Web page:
A Project of The Annenberg Public Policy Center

Sequester Spin

The Sunday talk shows included exaggerated claims from both sides about the debate over automatic spending cuts scheduled to take effect March 1:

Education Secretary Arne Duncan said “as many as 40,000 teachers could lose their jobs.” But that assumes the entire $2.8 billion in looming DOE cuts would come from teacher salaries. Duncan himself testified there would be cuts elsewhere — including cutting “more than 70,000 students from grant and work study programs”

Inflated Claims in North Carolina Budget Battle

A conservative group omits some important details in a TV ad attacking North Carolina’s lame-duck Democratic governor and praising the Republican-controlled state General Assembly during a partisan budget battle.

The ad says the legislature added state funding for “2,000 more teachers” and that its budget “adds teachers.” But the legislature’s increased funding didn’t make up for the loss of federal money and discretionary state funds that local districts use to hire teachers. The state had a net loss of about 900 teachers overall.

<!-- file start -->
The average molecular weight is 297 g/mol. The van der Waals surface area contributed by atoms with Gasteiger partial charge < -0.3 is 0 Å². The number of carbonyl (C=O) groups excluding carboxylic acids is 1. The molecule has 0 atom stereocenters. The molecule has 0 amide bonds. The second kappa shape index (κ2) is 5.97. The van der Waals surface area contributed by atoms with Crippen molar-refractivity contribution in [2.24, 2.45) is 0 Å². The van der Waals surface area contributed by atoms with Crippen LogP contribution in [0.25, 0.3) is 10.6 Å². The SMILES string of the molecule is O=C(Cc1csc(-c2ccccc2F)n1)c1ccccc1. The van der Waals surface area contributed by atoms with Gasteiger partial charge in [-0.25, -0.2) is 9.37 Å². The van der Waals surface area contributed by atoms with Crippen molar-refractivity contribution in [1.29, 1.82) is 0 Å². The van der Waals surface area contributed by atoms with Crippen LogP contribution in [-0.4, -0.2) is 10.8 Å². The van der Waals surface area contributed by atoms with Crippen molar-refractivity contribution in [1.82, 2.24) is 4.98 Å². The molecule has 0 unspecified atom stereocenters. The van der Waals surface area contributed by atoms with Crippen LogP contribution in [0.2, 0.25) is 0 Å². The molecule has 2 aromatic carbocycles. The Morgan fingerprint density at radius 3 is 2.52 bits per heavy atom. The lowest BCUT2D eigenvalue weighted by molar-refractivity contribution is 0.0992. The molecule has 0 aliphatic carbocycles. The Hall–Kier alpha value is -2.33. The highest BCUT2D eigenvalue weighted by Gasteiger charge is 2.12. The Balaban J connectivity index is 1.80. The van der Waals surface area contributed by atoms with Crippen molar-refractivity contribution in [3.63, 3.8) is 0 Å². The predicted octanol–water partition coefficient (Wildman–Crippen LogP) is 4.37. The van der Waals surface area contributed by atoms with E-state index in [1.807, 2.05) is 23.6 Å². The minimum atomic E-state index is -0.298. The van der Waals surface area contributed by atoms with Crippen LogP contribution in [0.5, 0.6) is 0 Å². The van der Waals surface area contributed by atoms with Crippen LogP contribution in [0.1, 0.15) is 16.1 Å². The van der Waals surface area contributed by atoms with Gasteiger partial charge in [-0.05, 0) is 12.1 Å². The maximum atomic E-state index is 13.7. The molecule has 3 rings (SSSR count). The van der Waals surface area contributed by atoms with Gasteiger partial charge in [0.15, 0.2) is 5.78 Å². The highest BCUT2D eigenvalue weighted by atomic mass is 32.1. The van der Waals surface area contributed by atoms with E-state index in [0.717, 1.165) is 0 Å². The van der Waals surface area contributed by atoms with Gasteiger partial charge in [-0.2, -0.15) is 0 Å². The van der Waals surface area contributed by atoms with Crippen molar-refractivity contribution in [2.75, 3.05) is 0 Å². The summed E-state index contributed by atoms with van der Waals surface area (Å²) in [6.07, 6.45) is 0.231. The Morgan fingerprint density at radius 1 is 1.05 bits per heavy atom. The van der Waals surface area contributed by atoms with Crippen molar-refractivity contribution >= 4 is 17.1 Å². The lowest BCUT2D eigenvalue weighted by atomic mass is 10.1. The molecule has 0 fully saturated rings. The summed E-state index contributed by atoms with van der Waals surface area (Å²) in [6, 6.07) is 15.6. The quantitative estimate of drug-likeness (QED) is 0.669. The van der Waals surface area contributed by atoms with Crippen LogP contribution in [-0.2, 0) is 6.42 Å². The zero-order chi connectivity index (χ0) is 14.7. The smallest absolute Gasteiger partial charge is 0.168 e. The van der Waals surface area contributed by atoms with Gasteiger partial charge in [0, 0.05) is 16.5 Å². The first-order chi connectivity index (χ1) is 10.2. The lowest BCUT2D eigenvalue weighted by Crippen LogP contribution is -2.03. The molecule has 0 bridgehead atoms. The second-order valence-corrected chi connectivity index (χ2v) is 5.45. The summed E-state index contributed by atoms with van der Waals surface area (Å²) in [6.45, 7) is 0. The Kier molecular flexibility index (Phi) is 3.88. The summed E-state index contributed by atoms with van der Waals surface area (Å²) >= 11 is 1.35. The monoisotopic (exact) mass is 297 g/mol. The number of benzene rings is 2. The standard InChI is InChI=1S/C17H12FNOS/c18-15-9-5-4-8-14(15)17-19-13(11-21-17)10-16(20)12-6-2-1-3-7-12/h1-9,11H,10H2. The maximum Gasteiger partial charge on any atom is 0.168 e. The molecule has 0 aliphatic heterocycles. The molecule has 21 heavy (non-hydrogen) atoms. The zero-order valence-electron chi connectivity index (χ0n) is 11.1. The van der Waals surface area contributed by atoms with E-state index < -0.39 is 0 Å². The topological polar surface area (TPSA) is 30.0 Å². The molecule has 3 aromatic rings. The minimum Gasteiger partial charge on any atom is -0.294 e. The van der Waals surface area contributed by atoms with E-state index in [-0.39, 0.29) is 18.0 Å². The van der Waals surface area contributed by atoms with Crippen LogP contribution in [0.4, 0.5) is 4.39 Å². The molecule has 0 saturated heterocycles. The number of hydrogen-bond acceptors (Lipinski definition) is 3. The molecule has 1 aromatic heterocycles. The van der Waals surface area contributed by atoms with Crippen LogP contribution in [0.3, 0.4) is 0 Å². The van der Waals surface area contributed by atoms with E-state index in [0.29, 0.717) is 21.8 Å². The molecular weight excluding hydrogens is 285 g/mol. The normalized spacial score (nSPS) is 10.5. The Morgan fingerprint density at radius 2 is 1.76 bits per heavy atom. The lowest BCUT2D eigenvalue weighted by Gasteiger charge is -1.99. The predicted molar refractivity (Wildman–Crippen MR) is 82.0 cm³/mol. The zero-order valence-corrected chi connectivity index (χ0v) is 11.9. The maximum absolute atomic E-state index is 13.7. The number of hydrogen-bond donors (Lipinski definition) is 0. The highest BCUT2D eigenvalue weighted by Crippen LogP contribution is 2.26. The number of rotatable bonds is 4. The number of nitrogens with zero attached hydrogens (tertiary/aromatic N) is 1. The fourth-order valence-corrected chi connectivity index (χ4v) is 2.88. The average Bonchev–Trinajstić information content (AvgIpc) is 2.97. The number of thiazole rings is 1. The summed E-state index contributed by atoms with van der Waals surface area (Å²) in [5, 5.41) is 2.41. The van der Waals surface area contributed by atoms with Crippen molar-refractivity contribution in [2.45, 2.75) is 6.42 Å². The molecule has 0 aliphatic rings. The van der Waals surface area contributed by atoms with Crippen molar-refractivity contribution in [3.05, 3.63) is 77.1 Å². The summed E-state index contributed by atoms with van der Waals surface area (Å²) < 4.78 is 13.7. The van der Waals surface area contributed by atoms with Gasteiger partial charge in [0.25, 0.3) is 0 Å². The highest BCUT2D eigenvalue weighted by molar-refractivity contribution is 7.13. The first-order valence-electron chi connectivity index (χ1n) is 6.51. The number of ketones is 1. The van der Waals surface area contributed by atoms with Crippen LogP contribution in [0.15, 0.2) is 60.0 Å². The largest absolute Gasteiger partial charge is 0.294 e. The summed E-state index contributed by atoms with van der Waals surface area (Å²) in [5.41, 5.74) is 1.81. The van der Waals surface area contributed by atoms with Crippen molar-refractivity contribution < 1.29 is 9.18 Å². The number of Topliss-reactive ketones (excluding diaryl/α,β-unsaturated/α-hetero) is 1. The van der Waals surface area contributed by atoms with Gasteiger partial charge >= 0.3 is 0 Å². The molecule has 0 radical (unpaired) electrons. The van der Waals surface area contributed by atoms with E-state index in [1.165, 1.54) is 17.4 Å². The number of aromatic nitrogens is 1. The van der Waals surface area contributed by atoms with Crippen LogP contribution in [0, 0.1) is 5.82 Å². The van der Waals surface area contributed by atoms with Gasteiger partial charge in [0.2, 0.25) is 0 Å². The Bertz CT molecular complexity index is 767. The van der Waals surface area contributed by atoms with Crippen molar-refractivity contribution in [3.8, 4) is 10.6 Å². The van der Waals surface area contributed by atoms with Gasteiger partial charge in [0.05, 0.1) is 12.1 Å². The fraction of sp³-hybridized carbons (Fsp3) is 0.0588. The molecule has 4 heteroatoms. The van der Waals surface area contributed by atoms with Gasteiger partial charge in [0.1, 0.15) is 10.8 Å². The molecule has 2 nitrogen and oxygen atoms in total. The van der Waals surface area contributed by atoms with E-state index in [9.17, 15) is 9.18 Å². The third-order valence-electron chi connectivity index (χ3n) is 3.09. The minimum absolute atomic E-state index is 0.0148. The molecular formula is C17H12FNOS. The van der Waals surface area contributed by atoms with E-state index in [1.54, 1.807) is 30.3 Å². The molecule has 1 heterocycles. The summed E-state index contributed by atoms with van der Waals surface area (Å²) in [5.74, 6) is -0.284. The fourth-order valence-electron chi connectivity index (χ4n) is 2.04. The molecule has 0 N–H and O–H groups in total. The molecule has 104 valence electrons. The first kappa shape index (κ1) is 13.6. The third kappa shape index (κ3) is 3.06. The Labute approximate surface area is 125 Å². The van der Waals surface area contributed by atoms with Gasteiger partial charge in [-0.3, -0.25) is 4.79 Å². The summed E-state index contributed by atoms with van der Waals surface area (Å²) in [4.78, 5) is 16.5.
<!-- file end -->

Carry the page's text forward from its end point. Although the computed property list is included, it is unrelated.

Teachers Paid ‘On Par with Doctors’?

President Obama falsely claimed teachers are paid "on par" with doctors in “most countries" with high test scores. The Organisation for Economic Co-operation and Development has data that allowed us to compare 16 member countries in all three categories: student test scores, teachers' pay and general practitioners' pay. None of the 16 countries paid teachers more than doctors, and 10 had higher test scores than the U.S. in one or more subject areas.
As part of that same claim,

Education Spin

Last year, the president touted U.S. gains in education, saying that our “fourth- and eighth-graders achieved the highest math scores on record.” He bragged that “African-American and Hispanic students posted all-time highs.” Last week, the president said those eighth-graders weren’t so great at math after all …